Have always carried a notebook despite the digital conveniences. That’s why we love this Paris-based company, Soumkine, a brand bent on reviving the paper and writing culture. In 2016 Soumkine was launched producing simple but thoughtfully designed notebooks and planners. Each notebook is made of high-quality Italian paper and bound by hand at their Parisian atelier. The books are hand-stitched in the beautiful tradition of pre-1950s French bookbinding. Their graphics are designed by Fiodor Sumkin the company’s typographer and founder. The process of making a Soumkine book is explained here in their blog.
Their products can be viewed on their website, Facebook and Instagram.
Images: Courtesy of Soumkine.
Heidi Anderson makes ceramic pottery, vases, planters, and sculptures. After painting in 2D for the majority of her time as an artist she wanted to create in a different way and to experiment with sculpture completely becoming immersed in clay. She is influenced by folk art from the Southwest and Mexico. However illustrative her figures appear, they are not painted at all, they are produced by a process called agateware. On an interview with Glaze Magazine she explains what drew her to ceramics:
“My interest in ceramics started around 2011. I was intrigued by some of the art that I was seeing happening around me. A resurging interest in ceramics was just beginning to happen and it sparked my imagination. I took a ceramics class in high school and used to make things out of fimo clay when I was little so I was just naturally drawn to working with clay. I’d been a painter for a long time before working in clay, mainly focused on 2D, and I felt newly inspired by the idea of branching out and exploring work in 3D. Working with clay was complicated but so full of potential that I became completely immersed in trying to learn how to use it. I began by making rings using sculpting clay and taught myself how to make molds and do ceramic castings of them. When firing became a challenge I was invited by a friend to take a class at East LA community college where she worked and that is where the figurative sculptures came about by learning to throw on the wheel.”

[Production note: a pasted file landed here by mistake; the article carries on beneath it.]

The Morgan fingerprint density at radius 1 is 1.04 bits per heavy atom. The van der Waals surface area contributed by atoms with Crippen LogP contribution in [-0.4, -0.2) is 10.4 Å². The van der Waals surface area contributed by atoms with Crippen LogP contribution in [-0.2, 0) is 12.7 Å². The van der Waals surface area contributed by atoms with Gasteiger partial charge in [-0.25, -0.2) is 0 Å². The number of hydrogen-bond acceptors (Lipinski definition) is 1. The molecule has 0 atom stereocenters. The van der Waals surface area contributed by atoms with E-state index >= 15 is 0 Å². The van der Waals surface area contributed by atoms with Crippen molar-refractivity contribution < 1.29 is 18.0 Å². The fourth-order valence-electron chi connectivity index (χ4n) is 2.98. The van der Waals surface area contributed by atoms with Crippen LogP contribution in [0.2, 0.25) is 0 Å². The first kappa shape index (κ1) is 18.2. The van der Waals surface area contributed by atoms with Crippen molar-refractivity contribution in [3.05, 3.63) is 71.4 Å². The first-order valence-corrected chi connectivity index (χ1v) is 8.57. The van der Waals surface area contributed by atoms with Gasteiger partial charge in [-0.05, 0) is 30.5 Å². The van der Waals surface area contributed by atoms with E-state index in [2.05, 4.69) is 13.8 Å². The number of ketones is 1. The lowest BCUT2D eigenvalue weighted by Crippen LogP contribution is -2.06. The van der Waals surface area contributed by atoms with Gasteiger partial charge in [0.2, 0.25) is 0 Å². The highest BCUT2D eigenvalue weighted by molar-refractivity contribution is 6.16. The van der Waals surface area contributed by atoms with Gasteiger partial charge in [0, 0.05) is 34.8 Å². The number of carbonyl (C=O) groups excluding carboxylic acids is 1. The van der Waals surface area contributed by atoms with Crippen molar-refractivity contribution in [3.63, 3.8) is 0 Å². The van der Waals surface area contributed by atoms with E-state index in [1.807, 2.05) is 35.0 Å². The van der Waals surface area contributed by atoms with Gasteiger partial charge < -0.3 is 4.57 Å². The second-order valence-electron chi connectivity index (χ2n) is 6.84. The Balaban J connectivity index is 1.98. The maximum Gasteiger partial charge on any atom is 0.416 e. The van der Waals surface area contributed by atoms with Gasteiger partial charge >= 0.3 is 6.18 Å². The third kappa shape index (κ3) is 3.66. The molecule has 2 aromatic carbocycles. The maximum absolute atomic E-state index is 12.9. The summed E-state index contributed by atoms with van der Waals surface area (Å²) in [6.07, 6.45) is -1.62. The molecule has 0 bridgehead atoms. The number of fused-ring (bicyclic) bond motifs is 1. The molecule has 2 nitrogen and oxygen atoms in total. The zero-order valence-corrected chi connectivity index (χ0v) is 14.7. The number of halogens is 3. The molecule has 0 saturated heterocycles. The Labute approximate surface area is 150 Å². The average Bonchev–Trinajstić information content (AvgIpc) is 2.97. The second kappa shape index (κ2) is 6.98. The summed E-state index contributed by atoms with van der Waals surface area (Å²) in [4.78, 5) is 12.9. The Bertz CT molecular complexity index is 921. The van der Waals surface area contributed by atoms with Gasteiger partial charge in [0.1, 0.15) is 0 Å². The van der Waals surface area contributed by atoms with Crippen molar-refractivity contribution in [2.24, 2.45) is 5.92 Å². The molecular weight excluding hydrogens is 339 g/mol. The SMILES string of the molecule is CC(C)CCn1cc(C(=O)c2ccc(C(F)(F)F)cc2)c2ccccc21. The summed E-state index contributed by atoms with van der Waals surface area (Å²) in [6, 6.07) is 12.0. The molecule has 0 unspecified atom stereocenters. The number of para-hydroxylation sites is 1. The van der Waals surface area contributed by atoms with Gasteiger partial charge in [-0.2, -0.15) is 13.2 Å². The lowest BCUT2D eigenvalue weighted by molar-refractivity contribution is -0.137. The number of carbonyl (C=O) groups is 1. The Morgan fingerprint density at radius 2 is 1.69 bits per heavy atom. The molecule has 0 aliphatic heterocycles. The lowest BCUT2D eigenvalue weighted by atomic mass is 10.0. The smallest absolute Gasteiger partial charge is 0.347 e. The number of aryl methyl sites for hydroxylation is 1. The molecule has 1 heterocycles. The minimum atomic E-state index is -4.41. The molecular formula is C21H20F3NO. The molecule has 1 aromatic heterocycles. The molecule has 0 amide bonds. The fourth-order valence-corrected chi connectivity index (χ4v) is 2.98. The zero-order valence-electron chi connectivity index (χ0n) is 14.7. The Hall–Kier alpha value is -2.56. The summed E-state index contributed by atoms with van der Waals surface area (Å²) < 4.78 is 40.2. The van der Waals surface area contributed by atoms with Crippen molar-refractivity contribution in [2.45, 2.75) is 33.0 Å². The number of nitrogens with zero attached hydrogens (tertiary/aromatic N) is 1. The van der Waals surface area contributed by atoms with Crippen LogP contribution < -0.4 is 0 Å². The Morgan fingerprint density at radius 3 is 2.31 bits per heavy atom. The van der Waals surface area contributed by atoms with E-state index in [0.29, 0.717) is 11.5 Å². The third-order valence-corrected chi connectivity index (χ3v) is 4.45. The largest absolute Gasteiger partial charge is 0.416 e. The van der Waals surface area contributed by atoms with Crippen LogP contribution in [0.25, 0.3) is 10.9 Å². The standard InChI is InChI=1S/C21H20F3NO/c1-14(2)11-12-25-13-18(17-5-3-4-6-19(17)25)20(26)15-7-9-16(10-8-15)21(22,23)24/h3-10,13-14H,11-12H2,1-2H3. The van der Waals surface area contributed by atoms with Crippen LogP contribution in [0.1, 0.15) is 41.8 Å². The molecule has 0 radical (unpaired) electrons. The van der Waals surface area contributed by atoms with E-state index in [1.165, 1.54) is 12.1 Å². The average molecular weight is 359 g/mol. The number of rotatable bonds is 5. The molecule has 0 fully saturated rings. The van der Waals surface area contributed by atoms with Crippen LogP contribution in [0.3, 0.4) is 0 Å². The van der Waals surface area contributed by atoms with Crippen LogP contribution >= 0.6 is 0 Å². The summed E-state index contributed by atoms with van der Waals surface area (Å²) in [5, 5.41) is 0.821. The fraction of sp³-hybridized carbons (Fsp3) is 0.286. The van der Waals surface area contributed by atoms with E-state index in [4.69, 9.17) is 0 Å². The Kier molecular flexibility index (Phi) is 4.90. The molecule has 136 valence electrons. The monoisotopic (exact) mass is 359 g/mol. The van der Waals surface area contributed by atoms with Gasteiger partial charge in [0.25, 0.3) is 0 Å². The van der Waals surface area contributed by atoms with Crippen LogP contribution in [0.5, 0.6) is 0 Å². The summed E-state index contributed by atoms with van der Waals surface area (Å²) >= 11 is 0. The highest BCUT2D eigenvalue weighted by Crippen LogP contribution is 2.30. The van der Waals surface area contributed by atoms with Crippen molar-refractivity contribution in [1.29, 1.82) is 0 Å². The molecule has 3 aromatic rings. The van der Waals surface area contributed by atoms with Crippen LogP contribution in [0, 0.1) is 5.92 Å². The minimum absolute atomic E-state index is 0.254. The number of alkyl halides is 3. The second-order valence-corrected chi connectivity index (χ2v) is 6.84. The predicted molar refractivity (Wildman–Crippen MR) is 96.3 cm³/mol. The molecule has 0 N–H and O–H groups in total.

More of her work can be seen on her website and on Instagram.
Images: Courtesy of Heidi Anderson.
“I’ve always loved rustic furniture, made from stumps, branches or pieces of wood. Initially I wanted to faithfully reproduce the furniture in the book. Very quickly, I realized that I was especially interested in the skeleton of these pieces of furniture, their structures and the vectors of force that govern them. Little by little, I even came to free myself from these parameters to arrive at simpler structural compositions, halfway between figuration and abstraction.” – Phillippe Weisbecker
In essence, Philippe Weisbecker’s art consist of depicting elements of our daily life untouched by the sometime devastating effects of fashion’s changing mood. Born 1942 in Dakar, Philippe Weisbecker studied interior design in Paris. In 1968 he moved to New York where he first worked as a draftsman in an architectural firm. At the age of 30 he started his career as an illustrator. His work has been published in major American publications and in the late 90’s he shifted gradually from commissioned work to his own original production that he is now showing in galleries worldwide.
Unfortunately, there is not a website for Mr. Weisbecker to which we could direct you.
Images: Courtesy of Phillippe Weisbecker.